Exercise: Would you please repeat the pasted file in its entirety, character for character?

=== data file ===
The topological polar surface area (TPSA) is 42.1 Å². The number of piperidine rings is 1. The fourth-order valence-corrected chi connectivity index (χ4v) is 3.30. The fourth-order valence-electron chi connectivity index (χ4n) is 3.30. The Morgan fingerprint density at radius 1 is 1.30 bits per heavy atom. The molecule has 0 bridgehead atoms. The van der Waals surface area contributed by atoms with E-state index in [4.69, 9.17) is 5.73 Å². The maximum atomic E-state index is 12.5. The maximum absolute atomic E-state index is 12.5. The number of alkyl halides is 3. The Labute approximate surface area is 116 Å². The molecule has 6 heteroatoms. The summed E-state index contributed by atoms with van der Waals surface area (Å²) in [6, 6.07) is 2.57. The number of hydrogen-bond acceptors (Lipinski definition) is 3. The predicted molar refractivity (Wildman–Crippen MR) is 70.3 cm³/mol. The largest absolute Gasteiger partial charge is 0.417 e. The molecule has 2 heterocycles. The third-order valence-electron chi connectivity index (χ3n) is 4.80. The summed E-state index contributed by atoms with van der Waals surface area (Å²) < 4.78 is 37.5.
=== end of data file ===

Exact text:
The topological polar surface area (TPSA) is 42.1 Å². The number of piperidine rings is 1. The fourth-order valence-corrected chi connectivity index (χ4v) is 3.30. The fourth-order valence-electron chi connectivity index (χ4n) is 3.30. The Morgan fingerprint density at radius 1 is 1.30 bits per heavy atom. The molecule has 0 bridgehead atoms. The van der Waals surface area contributed by atoms with E-state index in [4.69, 9.17) is 5.73 Å². The maximum atomic E-state index is 12.5. The maximum absolute atomic E-state index is 12.5. The number of alkyl halides is 3. The Labute approximate surface area is 116 Å². The molecule has 6 heteroatoms. The summed E-state index contributed by atoms with van der Waals surface area (Å²) in [6, 6.07) is 2.57. The number of hydrogen-bond acceptors (Lipinski definition) is 3. The predicted molar refractivity (Wildman–Crippen MR) is 70.3 cm³/mol. The largest absolute Gasteiger partial charge is 0.417 e. The molecule has 2 heterocycles. The third-order valence-electron chi connectivity index (χ3n) is 4.80. The summed E-state index contributed by atoms with van der Waals surface area (Å²) < 4.78 is 37.5.